STYLE

Is Your Love Life Ruining Your Diet?

31/08/2010 09:39 | Updated 22 May 2015

Flickr: miguelpdl

We all know the feeling. If you've been dumped from great height, or are admiring someone who doesn't know you exist, the easiest route to healing a troubled heart often comes via the fridge.

The cliché of cracking open the wine, ordering a gigantic takeaway and getting stuck into a family-sized chocolate bar makes perfect sense when you're suffering from a broken heart.

Just as you may turn your nose up at food when you're swept away by the first wave of new romance, the circle completes itself as you root through your cupboards hunting for sweet treats to make yourself feel better.

Be reassured that by eating chocolates and drinking wine you're only responding to your brain's efforts to heal itself, as proved by researchers from Yeshiva University in Israel.

The scientists carried out MRI scans of participants who had been dumped but were still in love with the person who rejected them. The scans revealed that the ventral tegmental section of the brain lit up when the participants were shown a photo of their former partner.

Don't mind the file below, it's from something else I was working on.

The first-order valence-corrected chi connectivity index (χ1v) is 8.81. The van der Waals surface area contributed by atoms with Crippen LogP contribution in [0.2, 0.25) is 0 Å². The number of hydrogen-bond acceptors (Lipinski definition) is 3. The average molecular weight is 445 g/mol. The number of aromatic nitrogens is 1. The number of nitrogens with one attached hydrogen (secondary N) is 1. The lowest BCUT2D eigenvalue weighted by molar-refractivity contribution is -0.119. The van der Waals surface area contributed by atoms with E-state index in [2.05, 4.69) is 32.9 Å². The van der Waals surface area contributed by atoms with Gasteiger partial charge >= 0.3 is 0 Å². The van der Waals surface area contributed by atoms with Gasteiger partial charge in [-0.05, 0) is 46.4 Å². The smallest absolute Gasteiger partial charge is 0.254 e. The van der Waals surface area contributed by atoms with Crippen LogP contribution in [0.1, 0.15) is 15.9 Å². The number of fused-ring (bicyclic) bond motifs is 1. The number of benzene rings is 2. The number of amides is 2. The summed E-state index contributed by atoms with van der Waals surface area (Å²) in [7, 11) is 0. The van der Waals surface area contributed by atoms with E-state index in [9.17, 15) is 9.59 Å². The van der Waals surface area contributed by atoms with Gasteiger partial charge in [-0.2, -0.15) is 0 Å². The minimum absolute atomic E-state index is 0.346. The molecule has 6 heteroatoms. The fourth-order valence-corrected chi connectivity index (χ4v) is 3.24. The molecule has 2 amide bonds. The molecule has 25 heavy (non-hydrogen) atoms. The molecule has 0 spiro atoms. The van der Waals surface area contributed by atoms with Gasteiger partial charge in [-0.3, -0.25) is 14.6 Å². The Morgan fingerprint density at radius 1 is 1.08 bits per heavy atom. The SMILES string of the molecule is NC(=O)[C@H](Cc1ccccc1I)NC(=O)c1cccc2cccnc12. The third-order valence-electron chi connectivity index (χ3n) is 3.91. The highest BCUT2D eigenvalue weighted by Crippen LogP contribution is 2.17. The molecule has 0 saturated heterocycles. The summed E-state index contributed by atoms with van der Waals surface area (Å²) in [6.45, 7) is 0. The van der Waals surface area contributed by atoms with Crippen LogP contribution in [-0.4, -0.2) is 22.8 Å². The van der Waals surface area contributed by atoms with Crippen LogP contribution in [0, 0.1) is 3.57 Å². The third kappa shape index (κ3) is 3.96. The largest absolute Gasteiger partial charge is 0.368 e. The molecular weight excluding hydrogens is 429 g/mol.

This section of the brain is responsible for incentives and rewards - so it's no great surprise that a few slices of chocolate cake look so attractive when we can't get the love we crave.

While a little indulgence may be in order (especially in the first 48 hours of heartbreak) remember that nothing will make you feel as good as taking some exercise and eating healthily.

Your reward? A super-fit body, glowing skin and a whole new perspective on your love life.

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